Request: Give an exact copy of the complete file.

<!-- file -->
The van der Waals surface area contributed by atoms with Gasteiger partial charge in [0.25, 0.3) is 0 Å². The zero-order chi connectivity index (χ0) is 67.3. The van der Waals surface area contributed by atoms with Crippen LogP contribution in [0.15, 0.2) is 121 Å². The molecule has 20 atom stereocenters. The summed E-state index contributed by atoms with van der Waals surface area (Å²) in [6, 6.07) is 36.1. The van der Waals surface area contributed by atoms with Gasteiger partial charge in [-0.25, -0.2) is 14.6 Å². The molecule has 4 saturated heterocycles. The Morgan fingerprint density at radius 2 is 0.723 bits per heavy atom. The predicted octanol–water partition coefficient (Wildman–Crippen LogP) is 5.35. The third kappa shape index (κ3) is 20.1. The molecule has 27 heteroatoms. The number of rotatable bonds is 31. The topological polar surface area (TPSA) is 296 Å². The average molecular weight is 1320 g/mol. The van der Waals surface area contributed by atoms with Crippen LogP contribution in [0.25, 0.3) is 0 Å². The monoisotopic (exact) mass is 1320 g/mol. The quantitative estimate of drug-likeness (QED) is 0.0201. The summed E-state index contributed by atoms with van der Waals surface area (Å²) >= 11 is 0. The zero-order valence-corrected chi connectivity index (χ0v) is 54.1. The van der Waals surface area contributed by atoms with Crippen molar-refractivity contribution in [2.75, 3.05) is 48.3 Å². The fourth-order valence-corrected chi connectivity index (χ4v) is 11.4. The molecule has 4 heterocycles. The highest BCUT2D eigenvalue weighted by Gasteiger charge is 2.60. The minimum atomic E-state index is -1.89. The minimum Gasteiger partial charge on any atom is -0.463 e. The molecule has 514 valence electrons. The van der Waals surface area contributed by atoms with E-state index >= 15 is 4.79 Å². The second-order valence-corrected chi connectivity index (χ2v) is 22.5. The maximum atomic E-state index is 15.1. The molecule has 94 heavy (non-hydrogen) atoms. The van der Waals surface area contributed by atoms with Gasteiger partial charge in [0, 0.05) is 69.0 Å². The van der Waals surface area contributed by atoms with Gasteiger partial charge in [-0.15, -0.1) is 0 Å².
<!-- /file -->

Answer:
The van der Waals surface area contributed by atoms with Gasteiger partial charge in [0.25, 0.3) is 0 Å². The zero-order chi connectivity index (χ0) is 67.3. The van der Waals surface area contributed by atoms with Crippen LogP contribution in [0.15, 0.2) is 121 Å². The molecule has 20 atom stereocenters. The summed E-state index contributed by atoms with van der Waals surface area (Å²) in [6, 6.07) is 36.1. The van der Waals surface area contributed by atoms with Gasteiger partial charge in [-0.25, -0.2) is 14.6 Å². The molecule has 4 saturated heterocycles. The Morgan fingerprint density at radius 2 is 0.723 bits per heavy atom. The predicted octanol–water partition coefficient (Wildman–Crippen LogP) is 5.35. The third kappa shape index (κ3) is 20.1. The molecule has 27 heteroatoms. The number of rotatable bonds is 31. The topological polar surface area (TPSA) is 296 Å². The average molecular weight is 1320 g/mol. The van der Waals surface area contributed by atoms with Crippen LogP contribution in [0.25, 0.3) is 0 Å². The monoisotopic (exact) mass is 1320 g/mol. The quantitative estimate of drug-likeness (QED) is 0.0201. The summed E-state index contributed by atoms with van der Waals surface area (Å²) >= 11 is 0. The zero-order valence-corrected chi connectivity index (χ0v) is 54.1. The van der Waals surface area contributed by atoms with Crippen molar-refractivity contribution in [2.75, 3.05) is 48.3 Å². The fourth-order valence-corrected chi connectivity index (χ4v) is 11.4. The molecule has 4 heterocycles. The highest BCUT2D eigenvalue weighted by Gasteiger charge is 2.60. The minimum atomic E-state index is -1.89. The minimum Gasteiger partial charge on any atom is -0.463 e. The molecule has 514 valence electrons. The van der Waals surface area contributed by atoms with E-state index >= 15 is 4.79 Å². The second-order valence-corrected chi connectivity index (χ2v) is 22.5. The maximum atomic E-state index is 15.1. The molecule has 94 heavy (non-hydrogen) atoms. The van der Waals surface area contributed by atoms with Gasteiger partial charge in [0, 0.05) is 69.0 Å². The van der Waals surface area contributed by atoms with Gasteiger partial charge in [-0.15, -0.1) is 0 Å².